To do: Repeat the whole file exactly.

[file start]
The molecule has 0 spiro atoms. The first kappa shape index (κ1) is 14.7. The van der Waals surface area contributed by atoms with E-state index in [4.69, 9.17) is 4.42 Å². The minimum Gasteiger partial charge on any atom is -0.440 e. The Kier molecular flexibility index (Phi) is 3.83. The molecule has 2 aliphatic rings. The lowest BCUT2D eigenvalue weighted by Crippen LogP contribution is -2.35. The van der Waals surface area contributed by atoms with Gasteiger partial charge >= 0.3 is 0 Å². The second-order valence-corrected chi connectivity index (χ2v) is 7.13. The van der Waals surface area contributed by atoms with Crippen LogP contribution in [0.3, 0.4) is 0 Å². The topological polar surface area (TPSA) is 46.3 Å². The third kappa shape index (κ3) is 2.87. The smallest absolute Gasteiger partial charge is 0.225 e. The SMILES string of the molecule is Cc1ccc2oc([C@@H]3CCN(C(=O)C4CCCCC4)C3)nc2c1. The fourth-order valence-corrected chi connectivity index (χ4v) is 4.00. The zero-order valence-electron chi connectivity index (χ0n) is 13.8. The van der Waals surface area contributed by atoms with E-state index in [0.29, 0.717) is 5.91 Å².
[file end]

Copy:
The molecule has 0 spiro atoms. The first kappa shape index (κ1) is 14.7. The van der Waals surface area contributed by atoms with E-state index in [4.69, 9.17) is 4.42 Å². The minimum Gasteiger partial charge on any atom is -0.440 e. The Kier molecular flexibility index (Phi) is 3.83. The molecule has 2 aliphatic rings. The lowest BCUT2D eigenvalue weighted by Crippen LogP contribution is -2.35. The van der Waals surface area contributed by atoms with Gasteiger partial charge >= 0.3 is 0 Å². The second-order valence-corrected chi connectivity index (χ2v) is 7.13. The van der Waals surface area contributed by atoms with Crippen LogP contribution in [0.3, 0.4) is 0 Å². The topological polar surface area (TPSA) is 46.3 Å². The third kappa shape index (κ3) is 2.87. The smallest absolute Gasteiger partial charge is 0.225 e. The SMILES string of the molecule is Cc1ccc2oc([C@@H]3CCN(C(=O)C4CCCCC4)C3)nc2c1. The fourth-order valence-corrected chi connectivity index (χ4v) is 4.00. The zero-order valence-electron chi connectivity index (χ0n) is 13.8. The van der Waals surface area contributed by atoms with E-state index in [0.29, 0.717) is 5.91 Å².